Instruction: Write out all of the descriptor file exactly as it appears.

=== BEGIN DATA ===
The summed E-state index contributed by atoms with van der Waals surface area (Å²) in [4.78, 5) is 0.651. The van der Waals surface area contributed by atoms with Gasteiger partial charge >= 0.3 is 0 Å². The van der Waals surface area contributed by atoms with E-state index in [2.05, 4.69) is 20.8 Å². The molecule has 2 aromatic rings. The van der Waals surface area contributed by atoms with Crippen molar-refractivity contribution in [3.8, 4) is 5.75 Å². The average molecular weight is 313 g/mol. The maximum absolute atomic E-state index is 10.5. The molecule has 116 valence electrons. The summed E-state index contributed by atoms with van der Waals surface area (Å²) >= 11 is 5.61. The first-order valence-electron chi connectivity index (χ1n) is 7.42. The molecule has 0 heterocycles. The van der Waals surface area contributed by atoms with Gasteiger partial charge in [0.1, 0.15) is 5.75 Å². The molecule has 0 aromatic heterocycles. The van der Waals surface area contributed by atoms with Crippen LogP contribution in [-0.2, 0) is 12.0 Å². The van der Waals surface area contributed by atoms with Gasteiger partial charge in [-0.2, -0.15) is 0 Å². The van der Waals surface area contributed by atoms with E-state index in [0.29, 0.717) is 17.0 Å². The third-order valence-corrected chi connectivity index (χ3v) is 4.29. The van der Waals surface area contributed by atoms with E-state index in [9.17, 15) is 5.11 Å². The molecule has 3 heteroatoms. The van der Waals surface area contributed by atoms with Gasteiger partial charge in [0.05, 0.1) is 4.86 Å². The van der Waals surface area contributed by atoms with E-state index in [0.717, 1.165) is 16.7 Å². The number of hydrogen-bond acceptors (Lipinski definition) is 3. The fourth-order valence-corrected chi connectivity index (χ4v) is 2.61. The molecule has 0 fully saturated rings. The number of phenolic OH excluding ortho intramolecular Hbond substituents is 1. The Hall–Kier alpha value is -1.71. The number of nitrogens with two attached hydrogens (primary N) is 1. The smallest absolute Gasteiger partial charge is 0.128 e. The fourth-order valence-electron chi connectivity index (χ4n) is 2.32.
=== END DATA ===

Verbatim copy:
The summed E-state index contributed by atoms with van der Waals surface area (Å²) in [4.78, 5) is 0.651. The van der Waals surface area contributed by atoms with Gasteiger partial charge >= 0.3 is 0 Å². The van der Waals surface area contributed by atoms with E-state index in [2.05, 4.69) is 20.8 Å². The molecule has 2 aromatic rings. The van der Waals surface area contributed by atoms with Crippen molar-refractivity contribution in [3.8, 4) is 5.75 Å². The average molecular weight is 313 g/mol. The maximum absolute atomic E-state index is 10.5. The molecule has 116 valence electrons. The summed E-state index contributed by atoms with van der Waals surface area (Å²) >= 11 is 5.61. The first-order valence-electron chi connectivity index (χ1n) is 7.42. The molecule has 0 heterocycles. The van der Waals surface area contributed by atoms with Gasteiger partial charge in [0.1, 0.15) is 5.75 Å². The molecule has 0 aromatic heterocycles. The van der Waals surface area contributed by atoms with Crippen LogP contribution in [-0.2, 0) is 12.0 Å². The van der Waals surface area contributed by atoms with Gasteiger partial charge in [-0.2, -0.15) is 0 Å². The van der Waals surface area contributed by atoms with E-state index in [0.29, 0.717) is 17.0 Å². The third-order valence-corrected chi connectivity index (χ3v) is 4.29. The van der Waals surface area contributed by atoms with E-state index in [9.17, 15) is 5.11 Å². The molecule has 3 heteroatoms. The van der Waals surface area contributed by atoms with Gasteiger partial charge in [0.05, 0.1) is 4.86 Å². The van der Waals surface area contributed by atoms with E-state index in [0.717, 1.165) is 16.7 Å². The number of hydrogen-bond acceptors (Lipinski definition) is 3. The fourth-order valence-corrected chi connectivity index (χ4v) is 2.61. The molecule has 0 fully saturated rings. The number of phenolic OH excluding ortho intramolecular Hbond substituents is 1. The Hall–Kier alpha value is -1.71. The number of nitrogens with two attached hydrogens (primary N) is 1. The smallest absolute Gasteiger partial charge is 0.128 e. The fourth-order valence-electron chi connectivity index (χ4n) is 2.32.